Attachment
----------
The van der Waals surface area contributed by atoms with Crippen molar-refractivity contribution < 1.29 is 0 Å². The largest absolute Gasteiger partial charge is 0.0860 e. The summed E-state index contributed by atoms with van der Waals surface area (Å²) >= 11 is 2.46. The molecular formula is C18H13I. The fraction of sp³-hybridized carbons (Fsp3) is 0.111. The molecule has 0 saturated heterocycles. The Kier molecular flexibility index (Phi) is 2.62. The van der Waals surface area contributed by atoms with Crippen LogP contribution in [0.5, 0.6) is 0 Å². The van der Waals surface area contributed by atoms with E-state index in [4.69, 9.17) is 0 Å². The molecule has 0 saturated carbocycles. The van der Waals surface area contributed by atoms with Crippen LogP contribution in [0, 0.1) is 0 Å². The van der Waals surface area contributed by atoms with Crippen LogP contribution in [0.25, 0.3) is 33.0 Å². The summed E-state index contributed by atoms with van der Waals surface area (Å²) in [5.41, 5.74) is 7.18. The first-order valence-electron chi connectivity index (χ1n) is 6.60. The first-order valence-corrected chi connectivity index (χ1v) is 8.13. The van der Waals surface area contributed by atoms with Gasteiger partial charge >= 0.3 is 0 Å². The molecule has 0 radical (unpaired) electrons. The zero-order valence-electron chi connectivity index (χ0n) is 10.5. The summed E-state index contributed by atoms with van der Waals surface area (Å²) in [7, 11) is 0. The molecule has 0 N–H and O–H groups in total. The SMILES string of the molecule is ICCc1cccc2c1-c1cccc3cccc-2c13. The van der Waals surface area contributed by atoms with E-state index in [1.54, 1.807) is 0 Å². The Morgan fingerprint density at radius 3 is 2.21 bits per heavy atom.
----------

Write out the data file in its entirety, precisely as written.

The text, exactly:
The van der Waals surface area contributed by atoms with Crippen molar-refractivity contribution < 1.29 is 0 Å². The largest absolute Gasteiger partial charge is 0.0860 e. The summed E-state index contributed by atoms with van der Waals surface area (Å²) >= 11 is 2.46. The molecular formula is C18H13I. The fraction of sp³-hybridized carbons (Fsp3) is 0.111. The molecule has 0 saturated heterocycles. The Kier molecular flexibility index (Phi) is 2.62. The van der Waals surface area contributed by atoms with Crippen LogP contribution in [0.5, 0.6) is 0 Å². The van der Waals surface area contributed by atoms with E-state index in [4.69, 9.17) is 0 Å². The molecule has 0 saturated carbocycles. The van der Waals surface area contributed by atoms with Crippen LogP contribution in [0, 0.1) is 0 Å². The van der Waals surface area contributed by atoms with Crippen LogP contribution in [0.25, 0.3) is 33.0 Å². The summed E-state index contributed by atoms with van der Waals surface area (Å²) in [5.41, 5.74) is 7.18. The first-order valence-electron chi connectivity index (χ1n) is 6.60. The first-order valence-corrected chi connectivity index (χ1v) is 8.13. The van der Waals surface area contributed by atoms with Gasteiger partial charge >= 0.3 is 0 Å². The molecule has 0 radical (unpaired) electrons. The zero-order valence-electron chi connectivity index (χ0n) is 10.5. The summed E-state index contributed by atoms with van der Waals surface area (Å²) in [7, 11) is 0. The molecule has 0 N–H and O–H groups in total. The SMILES string of the molecule is ICCc1cccc2c1-c1cccc3cccc-2c13. The van der Waals surface area contributed by atoms with E-state index in [1.54, 1.807) is 0 Å². The Morgan fingerprint density at radius 3 is 2.21 bits per heavy atom.